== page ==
Another data point: I participate in the National Weight Control Registry because I lost thirty pounds and kept it off for over a year. I was very excited to participate in this study. The first thing to throw me off was when they sent back a questionnaire I had filled out. They didn't care for some of my answers. One was how many flights of stair do you climb a day, and I said 20 or more. They seemed to find that incomprehensible. I'm still a little surprised that this was outside their reasonable range. Between laundry in the basement, kitchen/TV on the main floor and bedrooms/office upstairs, that was a _low_ estimate. But the most obnoxious part was the section where they ask about future goals pertaining to weight. I said I planned on getting pregnant and anticipated I would gain a substantial, unknown amount of weight with that pregnancy, and that I would apply the techniques I had used in the past afterwards to achieve and maintain an appropriate weight. They insisted I fill out that section as if I were not planning on getting pregnant. Who does _that_ help?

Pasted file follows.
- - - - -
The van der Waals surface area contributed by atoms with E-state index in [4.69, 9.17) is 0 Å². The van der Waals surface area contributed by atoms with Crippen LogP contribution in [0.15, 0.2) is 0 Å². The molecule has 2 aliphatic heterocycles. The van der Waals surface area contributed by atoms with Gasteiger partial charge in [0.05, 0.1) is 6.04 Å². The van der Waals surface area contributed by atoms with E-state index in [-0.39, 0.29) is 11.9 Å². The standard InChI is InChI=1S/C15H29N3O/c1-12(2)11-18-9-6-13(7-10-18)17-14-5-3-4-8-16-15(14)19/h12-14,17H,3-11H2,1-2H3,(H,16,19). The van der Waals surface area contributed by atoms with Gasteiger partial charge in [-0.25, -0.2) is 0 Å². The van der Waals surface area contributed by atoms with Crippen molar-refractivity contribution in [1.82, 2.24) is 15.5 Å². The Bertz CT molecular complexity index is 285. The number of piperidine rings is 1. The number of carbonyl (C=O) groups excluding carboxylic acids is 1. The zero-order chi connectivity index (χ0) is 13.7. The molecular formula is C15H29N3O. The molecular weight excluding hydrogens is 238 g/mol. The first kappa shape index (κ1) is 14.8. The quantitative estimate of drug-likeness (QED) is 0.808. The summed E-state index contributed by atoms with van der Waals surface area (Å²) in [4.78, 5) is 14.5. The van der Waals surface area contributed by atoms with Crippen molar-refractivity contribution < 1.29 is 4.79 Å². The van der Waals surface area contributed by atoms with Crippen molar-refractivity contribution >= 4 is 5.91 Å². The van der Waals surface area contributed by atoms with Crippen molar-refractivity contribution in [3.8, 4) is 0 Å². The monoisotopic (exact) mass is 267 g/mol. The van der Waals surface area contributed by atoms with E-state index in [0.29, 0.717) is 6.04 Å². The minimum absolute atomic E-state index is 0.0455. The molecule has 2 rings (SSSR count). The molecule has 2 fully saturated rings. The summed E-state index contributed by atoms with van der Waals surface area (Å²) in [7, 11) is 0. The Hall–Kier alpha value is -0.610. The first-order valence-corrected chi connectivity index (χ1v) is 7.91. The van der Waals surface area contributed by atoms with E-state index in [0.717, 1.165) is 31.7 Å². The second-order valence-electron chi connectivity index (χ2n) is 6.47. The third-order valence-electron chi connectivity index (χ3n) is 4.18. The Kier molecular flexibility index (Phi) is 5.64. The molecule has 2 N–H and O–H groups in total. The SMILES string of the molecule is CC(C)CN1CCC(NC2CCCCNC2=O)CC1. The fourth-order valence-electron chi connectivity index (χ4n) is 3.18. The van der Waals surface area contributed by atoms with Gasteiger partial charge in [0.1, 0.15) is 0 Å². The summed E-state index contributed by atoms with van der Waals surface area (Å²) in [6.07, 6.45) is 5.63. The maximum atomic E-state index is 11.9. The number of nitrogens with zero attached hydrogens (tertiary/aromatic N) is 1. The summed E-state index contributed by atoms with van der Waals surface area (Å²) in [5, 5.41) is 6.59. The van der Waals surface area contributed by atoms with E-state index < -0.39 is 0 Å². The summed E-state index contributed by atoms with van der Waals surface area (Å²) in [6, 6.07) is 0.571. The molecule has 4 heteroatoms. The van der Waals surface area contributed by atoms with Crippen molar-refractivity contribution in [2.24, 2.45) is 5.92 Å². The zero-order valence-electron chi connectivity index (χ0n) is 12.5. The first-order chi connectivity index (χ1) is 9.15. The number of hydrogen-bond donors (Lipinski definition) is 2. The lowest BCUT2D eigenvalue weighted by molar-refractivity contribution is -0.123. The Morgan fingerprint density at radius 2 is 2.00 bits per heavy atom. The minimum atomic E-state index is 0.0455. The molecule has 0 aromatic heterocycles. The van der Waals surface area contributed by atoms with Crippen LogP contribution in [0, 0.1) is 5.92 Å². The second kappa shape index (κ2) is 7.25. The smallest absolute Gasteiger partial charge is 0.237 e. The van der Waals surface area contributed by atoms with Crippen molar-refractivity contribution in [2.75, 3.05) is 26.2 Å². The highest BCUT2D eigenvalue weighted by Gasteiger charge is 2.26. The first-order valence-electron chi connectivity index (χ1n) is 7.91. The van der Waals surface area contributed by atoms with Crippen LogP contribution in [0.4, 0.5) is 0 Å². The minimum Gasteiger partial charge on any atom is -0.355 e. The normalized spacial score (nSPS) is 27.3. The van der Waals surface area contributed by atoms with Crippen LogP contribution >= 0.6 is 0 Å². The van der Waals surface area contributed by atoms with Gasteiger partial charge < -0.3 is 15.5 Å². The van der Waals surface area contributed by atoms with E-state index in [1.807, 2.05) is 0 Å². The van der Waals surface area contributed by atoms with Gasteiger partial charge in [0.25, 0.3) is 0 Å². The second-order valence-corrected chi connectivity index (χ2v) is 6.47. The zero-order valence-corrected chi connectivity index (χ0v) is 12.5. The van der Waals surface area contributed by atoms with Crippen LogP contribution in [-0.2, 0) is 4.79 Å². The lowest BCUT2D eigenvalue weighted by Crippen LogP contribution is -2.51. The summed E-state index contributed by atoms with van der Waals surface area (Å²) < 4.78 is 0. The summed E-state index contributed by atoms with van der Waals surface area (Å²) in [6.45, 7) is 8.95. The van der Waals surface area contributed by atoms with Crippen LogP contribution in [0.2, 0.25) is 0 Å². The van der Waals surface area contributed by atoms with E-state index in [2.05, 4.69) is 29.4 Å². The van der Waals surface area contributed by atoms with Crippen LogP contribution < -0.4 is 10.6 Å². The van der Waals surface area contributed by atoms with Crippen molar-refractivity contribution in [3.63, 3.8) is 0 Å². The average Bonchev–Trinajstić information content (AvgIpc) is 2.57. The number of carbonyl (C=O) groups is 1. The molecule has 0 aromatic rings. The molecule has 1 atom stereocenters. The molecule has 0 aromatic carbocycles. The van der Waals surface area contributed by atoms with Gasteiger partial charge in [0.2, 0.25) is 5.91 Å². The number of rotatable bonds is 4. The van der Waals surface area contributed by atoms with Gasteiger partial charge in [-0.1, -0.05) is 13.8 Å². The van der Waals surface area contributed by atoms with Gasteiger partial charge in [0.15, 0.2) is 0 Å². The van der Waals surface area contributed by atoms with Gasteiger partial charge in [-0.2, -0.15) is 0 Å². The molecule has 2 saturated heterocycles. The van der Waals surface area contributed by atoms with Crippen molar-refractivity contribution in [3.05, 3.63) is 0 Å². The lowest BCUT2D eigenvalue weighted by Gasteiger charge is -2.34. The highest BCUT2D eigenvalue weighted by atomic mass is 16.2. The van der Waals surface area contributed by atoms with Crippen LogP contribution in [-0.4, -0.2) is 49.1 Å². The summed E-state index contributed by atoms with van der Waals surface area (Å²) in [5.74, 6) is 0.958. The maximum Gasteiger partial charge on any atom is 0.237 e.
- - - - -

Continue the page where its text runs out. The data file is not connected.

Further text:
Kolota's book -- and others like it that have shown up over the last few years -- are putting good information out there that can be genuinely helpful. But it would be so much more helpful if people could really manage to make the connection between daily physical activity/exercise (a minimum of 2000 calories/per week) and the experience of appetite and its impact on weight management. If you aren't getting that minimum of 2000/week (about 300/day, or a three mile walk on level ground for most people), your appetite mechanism will work differently than people who _are_ getting that minimum. Right now, people treat exercise as a way to burn calories (which it does do, but so does sleeping. And farting. And everything.), when what it really is is a crucial part of maintaining basal health. If you treat that minimum as weight maintenance (therefore not getting that much exercise means you'll trend up), and exercise over and above that as contributing to weight loss, we'll see much better results for exercise-as-a-weight-management tool. Of course, we also have to take the body composition thing seriously. While you are converting fat to muscle, you can't really expect to be losing a lot on the scale, but it should be detectable somewhere.